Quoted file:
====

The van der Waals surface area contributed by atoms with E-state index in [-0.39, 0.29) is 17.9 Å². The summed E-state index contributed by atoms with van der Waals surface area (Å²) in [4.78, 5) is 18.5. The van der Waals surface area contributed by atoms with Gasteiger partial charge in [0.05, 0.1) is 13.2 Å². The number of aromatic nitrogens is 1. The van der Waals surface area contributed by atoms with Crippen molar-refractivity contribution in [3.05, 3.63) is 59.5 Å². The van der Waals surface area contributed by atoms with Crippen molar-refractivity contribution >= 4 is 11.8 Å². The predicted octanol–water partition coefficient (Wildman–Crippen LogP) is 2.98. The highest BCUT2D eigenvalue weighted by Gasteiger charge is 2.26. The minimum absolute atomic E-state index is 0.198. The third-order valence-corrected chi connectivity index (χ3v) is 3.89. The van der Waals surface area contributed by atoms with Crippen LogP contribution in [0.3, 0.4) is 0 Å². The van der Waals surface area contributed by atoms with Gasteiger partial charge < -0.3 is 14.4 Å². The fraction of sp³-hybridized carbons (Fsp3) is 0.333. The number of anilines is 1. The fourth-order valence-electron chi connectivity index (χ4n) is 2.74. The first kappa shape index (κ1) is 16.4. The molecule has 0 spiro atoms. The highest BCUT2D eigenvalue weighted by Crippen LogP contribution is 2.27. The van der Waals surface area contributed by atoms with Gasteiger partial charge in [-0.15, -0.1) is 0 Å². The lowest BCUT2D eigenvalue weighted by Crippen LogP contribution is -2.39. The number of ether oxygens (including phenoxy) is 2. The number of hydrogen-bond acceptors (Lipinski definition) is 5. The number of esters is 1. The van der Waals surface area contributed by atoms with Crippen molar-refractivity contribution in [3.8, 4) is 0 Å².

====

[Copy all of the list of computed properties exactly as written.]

The van der Waals surface area contributed by atoms with E-state index in [-0.39, 0.29) is 17.9 Å². The summed E-state index contributed by atoms with van der Waals surface area (Å²) in [4.78, 5) is 18.5. The van der Waals surface area contributed by atoms with Gasteiger partial charge in [0.05, 0.1) is 13.2 Å². The number of aromatic nitrogens is 1. The van der Waals surface area contributed by atoms with Crippen molar-refractivity contribution in [3.05, 3.63) is 59.5 Å². The van der Waals surface area contributed by atoms with Crippen molar-refractivity contribution >= 4 is 11.8 Å². The predicted octanol–water partition coefficient (Wildman–Crippen LogP) is 2.98. The highest BCUT2D eigenvalue weighted by Gasteiger charge is 2.26. The minimum absolute atomic E-state index is 0.198. The third-order valence-corrected chi connectivity index (χ3v) is 3.89. The van der Waals surface area contributed by atoms with Crippen LogP contribution in [0.3, 0.4) is 0 Å². The van der Waals surface area contributed by atoms with Gasteiger partial charge < -0.3 is 14.4 Å². The fraction of sp³-hybridized carbons (Fsp3) is 0.333. The number of anilines is 1. The fourth-order valence-electron chi connectivity index (χ4n) is 2.74. The first kappa shape index (κ1) is 16.4. The molecule has 0 spiro atoms. The highest BCUT2D eigenvalue weighted by Crippen LogP contribution is 2.27. The van der Waals surface area contributed by atoms with Gasteiger partial charge in [-0.15, -0.1) is 0 Å². The lowest BCUT2D eigenvalue weighted by Crippen LogP contribution is -2.39. The number of ether oxygens (including phenoxy) is 2. The number of hydrogen-bond acceptors (Lipinski definition) is 5. The number of esters is 1. The van der Waals surface area contributed by atoms with Crippen molar-refractivity contribution in [3.8, 4) is 0 Å².